# Negative feedback

The negative feedback , also counter-coupling known, is the central element of a control circuit : part of the output quantity U A is thus fed back to the input that he the input signal U E counteracts. In many systems, it is such control mechanisms that naturally restrict and stabilize growth. The principle is also used in many ways in technology.

While the negative feedback of amplifiers focuses on reducing distortion , control is more about limiting the step response and damping the transient response.

Principle of negative feedback

## Voltage negative feedback of an operational amplifier

Operational amplifiers (OP) are designed in such a way that the technical data of an overall circuit can be defined almost exclusively by the external circuitry of the OP. For this reason, their properties can be described particularly easily and clearly.

### General stability

Gain and phase shift of a non- fed back operational amplifier for different capacitive loads.

With every operational amplifier, the gain decreases with increasing frequency and the output signal follows the changes in the input voltage with a certain delay . Because the exact data significantly influence the design of the negative feedback, they are specified in every data sheet:

• At the transit frequency f T , the gain has dropped to the value 1 (or 0 dB) (red point in the figure). At an even higher frequency, the feedback can no longer cause the OP to oscillate according to Barkhausen's stability criterion .
• With a sinusoidal input voltage, the output voltage is out of phase . The phase shift is represented by the angle β (blue bar above). If β remains in the range −180 ° <β <0 for all f <f T and the external negative feedback circuit does not add any further phase shift, the OP cannot oscillate.

The difference 180 ° - | β | is called the phase margin or phase margin φ (ger .: phase margin ), as a measure of how easily the amplifier is working. The closer this value is to 180 °, the more stable the negative feedback works. The larger β is, the lower φ is and the circuit reacts more and more "nervous" after the signal amplitude jumps, and stronger overshoots can be observed at the amplifier output . If φ becomes negative, the negative feedback has become positive feedback and the amplifier acts as an oscillator . In control engineering , it is recommended that the phase edge should be around 50 °.

The value of β can be influenced by internal or external frequency compensation of the operational amplifier.

### Decrease in gain

Circuit diagram of a negative feedback, non-inverting amplifier

In the adjacent circuit, the voltage divider generates the portion

${\ displaystyle \ alpha = {\ frac {R_ {1}} {R_ {1} + R_ {2}}}}$

the output voltage U a . Here, 0 <α ≤ 1. The feedback portion is in the operating of the signal voltage U e subtracted and the difference is displayed by the factor V amplified at the output as U a . Solving the corresponding equation, it follows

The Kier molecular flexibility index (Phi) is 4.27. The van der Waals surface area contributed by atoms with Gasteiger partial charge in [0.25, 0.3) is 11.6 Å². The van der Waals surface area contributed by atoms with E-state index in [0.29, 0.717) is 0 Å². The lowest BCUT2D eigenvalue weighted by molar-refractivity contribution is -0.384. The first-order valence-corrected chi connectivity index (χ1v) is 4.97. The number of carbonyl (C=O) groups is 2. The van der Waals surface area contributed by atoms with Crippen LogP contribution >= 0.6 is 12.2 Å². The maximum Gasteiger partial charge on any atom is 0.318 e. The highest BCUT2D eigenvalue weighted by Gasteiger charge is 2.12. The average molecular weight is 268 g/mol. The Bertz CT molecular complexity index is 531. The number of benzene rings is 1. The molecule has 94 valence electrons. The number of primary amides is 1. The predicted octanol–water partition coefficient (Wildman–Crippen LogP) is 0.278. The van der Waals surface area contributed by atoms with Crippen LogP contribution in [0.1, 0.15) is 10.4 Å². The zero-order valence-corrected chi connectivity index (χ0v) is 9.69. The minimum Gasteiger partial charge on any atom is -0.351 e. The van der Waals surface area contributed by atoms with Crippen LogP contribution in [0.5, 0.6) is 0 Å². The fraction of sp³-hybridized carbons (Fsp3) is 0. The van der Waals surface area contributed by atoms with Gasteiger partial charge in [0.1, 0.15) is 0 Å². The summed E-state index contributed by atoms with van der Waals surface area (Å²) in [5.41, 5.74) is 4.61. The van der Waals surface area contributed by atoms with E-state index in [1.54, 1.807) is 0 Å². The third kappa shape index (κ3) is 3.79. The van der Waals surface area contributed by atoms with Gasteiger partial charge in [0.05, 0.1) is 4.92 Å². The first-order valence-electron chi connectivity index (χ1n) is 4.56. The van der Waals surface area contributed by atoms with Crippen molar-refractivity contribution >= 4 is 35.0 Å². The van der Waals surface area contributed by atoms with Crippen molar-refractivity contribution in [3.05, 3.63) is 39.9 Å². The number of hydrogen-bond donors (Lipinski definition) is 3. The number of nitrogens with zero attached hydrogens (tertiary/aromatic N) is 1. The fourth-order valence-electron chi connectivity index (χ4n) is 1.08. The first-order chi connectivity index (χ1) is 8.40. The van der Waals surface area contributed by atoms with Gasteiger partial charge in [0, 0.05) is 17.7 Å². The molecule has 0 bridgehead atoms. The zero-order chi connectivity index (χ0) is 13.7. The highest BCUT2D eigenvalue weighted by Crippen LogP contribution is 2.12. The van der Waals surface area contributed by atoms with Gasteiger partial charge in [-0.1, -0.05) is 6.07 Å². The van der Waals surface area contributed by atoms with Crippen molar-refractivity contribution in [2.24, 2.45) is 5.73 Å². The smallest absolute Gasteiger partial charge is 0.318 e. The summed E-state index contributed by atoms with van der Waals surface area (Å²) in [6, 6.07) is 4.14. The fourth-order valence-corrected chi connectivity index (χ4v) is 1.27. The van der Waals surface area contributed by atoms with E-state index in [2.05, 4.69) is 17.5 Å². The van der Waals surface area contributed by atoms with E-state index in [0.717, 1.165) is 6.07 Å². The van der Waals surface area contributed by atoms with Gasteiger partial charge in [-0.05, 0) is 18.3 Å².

${\ displaystyle U_ {a} = U_ {e} \ cdot {\ frac {1} {\ alpha + {\ frac {1} {V}}}} \ approx {\ frac {U_ {e}} {\ alpha }}}$

The approximation is usually accurate enough if the gain of the OpAmp exceeds 10 5 . Then the overall gain of the circuit U a / U e is practically only determined by the negative feedback. It may surprise you that the gain is deliberately decreased. With this you buy yourself enormous advantages: The bandwidth is increased, manufacturing tolerances of the OP are irrelevant and the characteristic of the OP is linearized (less distortion).

### Independence from parameters

The properties of electronic components are temperature-dependent, they vary due to manufacturing and aging. If, for example, the open-loop gain V of the OP is halved, the overall gain changes only insignificantly. The gain of the operational amplifier itself is usually not linear and would actually cause signal distortion. But because operational amplifiers are always used with strong negative feedback, they are among the most linear circuits. It is sufficient if the gain in the vicinity of the zero point (differential voltage of the two inputs) is significantly greater than the overall gain of the application. The properties of analog amplifiers can only be reproduced through the systematic use of negative feedback.

### Reduction of the initial resistance

If the output of an amplifier is loaded, the output voltage drops. The circuit behaves as if the cause of a non bridgeable internal resistance R a would immediately before the output. A voltage negative feedback , so to speak, informs the amplifier input about the voltage loss , which then provides so much more voltage that the nominal voltage is almost restored. Overall, the effective internal resistance is reduced to

${\ displaystyle R _ {\ mathrm {eff}} = {\ frac {R_ {a}} {1+ \ alpha \ cdot V}}}$

Example: An operational amplifier has the open loop gain V = 10 5 and R a  = 20 Ω. If a voltage divider with α = 0.01 is selected, the effective output resistance is only R eff  = 0.02 Ω. This reduction is very desirable in most applications.

If an increase in the output resistance is necessary, this can be achieved by means of negative current feedback ( see constant current source ).

### Increasing the bandwidth

The bandwidth increases as the gain decreases. Bandwidth is the range of constant gain.

In a negative feedback amplifier which is gain-bandwidth product constant and is called transit frequency f T . A change in the negative feedback affects the gain and thus the bandwidth.

• If the gain of an OP with f T  = 1.3 MHz is set to V = 100 by (weak) negative feedback, it has a bandwidth of 13 kHz.
• If the gain drops to 10 with stronger negative feedback, the bandwidth increases to 130 kHz.
• In stärkstmöglicher negative feedback (α = 1), the impedance converter , the bandwidth extends to f T .

### Reducing distortion

With no amplifier (without negative feedback) the output voltage is exactly proportional to the input voltage, a relationship that is represented in the form of a curved characteristic curve. The greater the curvature, the greater the harmonic content and distortion factor k of the output voltage. Both can be reduced by means of negative feedback. Since the "open loop gain" ( without negative feedback ) is always greater than 10000 in an OP , a strong negative feedback can be selected and the following applies to the distortion factor:

${\ displaystyle k _ {\ mathrm {eff}} \ approx k \ cdot \ alpha}$

If, instead of the OP, a transistor or a tube with a significantly lower basic gain of only about 50 is used, the distortion factor cannot be reduced arbitrarily by negative feedback. Another peculiarity can be observed when a component with a square characteristic such as a field effect transistor is used instead of the OP :